from that city, which every true Southron cannot fail to enjoy, as illustrating the undaunted spirit of our people.
Gen. McDowell, of Bull Run notoriety, has a sister residing in Memphis, the estimable lady of Col. B. A. Massey, whose strong Southern proclivities, by the way, have rendered him quite conspicuous since the commencement of the war. It appears that McDowell wrote a letter to her sometime after the occupation of Memphis, and enclosed it to Gen. Grant, with the request that he shouseat with the view of completing his mission and leaving.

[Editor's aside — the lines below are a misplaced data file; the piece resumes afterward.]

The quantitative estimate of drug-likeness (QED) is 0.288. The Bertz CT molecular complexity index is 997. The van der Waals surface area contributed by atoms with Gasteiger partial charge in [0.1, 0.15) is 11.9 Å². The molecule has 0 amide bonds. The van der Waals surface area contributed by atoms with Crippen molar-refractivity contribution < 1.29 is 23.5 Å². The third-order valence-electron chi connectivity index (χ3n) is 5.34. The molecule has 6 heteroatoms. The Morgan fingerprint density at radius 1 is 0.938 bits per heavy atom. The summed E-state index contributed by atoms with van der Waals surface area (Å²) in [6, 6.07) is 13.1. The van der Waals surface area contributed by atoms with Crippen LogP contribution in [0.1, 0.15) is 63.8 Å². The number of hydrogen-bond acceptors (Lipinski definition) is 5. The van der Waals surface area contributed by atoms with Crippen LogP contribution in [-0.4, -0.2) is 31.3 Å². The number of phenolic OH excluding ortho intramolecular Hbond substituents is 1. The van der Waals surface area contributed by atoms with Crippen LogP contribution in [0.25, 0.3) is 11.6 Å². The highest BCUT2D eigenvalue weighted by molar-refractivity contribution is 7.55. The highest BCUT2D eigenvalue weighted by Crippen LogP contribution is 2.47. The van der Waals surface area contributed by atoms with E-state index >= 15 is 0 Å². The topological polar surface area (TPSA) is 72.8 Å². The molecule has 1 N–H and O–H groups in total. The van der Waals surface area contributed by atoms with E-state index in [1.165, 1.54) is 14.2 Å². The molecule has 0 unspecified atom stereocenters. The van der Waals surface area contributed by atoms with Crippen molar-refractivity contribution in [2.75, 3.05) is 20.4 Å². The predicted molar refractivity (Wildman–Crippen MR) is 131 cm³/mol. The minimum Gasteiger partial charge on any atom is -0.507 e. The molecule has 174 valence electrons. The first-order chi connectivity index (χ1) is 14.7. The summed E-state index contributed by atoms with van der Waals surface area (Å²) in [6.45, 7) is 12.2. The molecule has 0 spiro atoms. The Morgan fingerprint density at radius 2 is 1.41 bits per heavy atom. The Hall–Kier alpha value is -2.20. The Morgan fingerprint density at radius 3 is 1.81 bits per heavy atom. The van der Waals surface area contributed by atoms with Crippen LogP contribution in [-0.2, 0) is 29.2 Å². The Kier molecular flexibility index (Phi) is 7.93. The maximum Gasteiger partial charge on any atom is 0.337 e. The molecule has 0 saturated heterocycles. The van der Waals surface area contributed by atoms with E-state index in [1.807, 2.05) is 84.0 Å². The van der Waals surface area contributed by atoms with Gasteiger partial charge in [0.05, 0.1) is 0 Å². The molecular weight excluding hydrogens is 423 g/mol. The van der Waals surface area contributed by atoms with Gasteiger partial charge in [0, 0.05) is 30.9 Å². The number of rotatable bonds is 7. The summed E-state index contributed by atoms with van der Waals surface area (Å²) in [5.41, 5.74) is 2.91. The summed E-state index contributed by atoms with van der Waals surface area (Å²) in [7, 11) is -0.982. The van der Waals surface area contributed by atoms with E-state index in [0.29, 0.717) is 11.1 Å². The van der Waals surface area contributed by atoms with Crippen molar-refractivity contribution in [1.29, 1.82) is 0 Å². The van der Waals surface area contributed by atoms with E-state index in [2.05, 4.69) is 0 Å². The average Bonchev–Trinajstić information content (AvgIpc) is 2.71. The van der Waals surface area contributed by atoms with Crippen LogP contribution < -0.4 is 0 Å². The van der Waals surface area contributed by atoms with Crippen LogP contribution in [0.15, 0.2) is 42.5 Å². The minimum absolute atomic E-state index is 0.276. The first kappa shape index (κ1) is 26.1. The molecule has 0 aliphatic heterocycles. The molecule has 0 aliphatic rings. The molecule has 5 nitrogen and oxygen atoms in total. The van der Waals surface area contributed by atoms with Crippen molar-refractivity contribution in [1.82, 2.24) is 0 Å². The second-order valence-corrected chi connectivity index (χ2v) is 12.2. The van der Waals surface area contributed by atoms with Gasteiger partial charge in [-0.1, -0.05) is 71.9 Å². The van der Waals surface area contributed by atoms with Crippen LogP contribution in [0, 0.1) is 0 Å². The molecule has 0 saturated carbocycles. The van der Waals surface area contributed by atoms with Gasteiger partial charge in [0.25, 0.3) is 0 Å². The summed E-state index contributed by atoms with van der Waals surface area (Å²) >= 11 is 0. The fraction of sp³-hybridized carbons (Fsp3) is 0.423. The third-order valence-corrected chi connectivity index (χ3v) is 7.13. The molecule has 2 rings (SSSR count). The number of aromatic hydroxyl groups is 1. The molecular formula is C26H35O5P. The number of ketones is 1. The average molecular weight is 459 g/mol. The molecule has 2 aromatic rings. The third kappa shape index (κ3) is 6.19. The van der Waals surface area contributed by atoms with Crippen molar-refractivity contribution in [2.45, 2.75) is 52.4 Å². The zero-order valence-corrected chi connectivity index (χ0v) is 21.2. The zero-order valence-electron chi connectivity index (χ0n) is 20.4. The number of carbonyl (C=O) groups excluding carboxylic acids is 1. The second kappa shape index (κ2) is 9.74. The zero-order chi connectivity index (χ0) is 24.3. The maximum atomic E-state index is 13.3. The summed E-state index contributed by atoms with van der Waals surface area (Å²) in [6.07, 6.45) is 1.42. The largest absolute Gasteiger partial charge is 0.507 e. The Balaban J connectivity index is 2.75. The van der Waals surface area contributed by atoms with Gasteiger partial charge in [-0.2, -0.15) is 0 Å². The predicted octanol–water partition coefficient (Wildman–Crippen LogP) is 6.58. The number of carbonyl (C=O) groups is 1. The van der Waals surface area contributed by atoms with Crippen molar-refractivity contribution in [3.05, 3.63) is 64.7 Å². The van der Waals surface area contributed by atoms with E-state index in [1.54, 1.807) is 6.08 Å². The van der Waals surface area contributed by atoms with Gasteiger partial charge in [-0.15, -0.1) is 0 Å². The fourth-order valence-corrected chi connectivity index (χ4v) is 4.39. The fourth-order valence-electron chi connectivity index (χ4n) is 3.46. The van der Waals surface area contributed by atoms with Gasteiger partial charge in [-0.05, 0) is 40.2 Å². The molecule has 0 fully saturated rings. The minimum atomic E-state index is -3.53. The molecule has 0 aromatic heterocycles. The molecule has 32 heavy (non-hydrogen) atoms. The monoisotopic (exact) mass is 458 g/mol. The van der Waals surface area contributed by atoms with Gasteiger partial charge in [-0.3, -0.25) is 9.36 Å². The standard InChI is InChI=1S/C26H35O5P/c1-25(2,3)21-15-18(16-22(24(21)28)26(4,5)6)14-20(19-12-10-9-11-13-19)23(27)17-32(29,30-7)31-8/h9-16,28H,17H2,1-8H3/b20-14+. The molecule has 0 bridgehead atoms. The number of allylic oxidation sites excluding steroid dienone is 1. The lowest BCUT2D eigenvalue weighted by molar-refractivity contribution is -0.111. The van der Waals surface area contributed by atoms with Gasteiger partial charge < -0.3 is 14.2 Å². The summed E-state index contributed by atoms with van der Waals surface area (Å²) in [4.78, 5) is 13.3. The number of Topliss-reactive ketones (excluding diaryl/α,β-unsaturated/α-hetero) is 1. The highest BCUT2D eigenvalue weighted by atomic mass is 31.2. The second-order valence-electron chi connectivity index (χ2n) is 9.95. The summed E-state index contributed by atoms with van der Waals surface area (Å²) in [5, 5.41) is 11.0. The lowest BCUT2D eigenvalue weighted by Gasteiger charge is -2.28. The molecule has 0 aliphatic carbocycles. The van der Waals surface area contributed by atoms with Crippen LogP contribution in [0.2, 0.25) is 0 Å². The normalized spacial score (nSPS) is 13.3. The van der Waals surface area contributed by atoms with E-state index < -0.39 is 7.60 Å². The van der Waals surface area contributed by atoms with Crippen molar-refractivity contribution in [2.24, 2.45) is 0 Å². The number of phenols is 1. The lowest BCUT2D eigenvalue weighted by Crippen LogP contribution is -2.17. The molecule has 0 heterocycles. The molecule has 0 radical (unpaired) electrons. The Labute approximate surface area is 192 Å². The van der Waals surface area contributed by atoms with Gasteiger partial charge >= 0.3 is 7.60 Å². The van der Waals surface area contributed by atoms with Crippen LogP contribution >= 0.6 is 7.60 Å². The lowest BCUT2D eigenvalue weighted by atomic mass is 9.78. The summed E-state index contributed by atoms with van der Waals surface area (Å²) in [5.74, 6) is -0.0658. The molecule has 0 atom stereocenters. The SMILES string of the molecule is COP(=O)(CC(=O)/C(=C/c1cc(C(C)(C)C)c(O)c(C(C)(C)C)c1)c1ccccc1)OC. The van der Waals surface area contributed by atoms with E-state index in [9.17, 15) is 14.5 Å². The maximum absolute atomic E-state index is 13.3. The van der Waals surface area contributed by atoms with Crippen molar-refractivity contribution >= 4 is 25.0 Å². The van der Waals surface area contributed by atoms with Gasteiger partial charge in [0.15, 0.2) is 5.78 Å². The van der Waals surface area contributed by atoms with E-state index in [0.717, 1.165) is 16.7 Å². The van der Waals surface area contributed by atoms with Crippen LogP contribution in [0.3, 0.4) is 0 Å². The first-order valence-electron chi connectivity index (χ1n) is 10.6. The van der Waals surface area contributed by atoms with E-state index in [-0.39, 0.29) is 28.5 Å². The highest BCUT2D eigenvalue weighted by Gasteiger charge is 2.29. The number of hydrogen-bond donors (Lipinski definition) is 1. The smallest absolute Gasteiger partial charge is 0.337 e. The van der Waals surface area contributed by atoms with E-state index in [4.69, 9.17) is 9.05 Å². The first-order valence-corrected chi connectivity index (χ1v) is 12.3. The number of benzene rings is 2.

"I have, madam," he said, "a letter from your brother, Gen. McDowell, which he requested me to hand you," and he pulled the document from his pocket and proffered it to Mrs. Massey.
"I beg your pardon, General," she coolly and dispassionately replied, "I once had a brother, Charles McDowell, but I have never known the General." --Saying which, she bowed so rigidly polite to Grant that he returned the unaccepted epistle to his p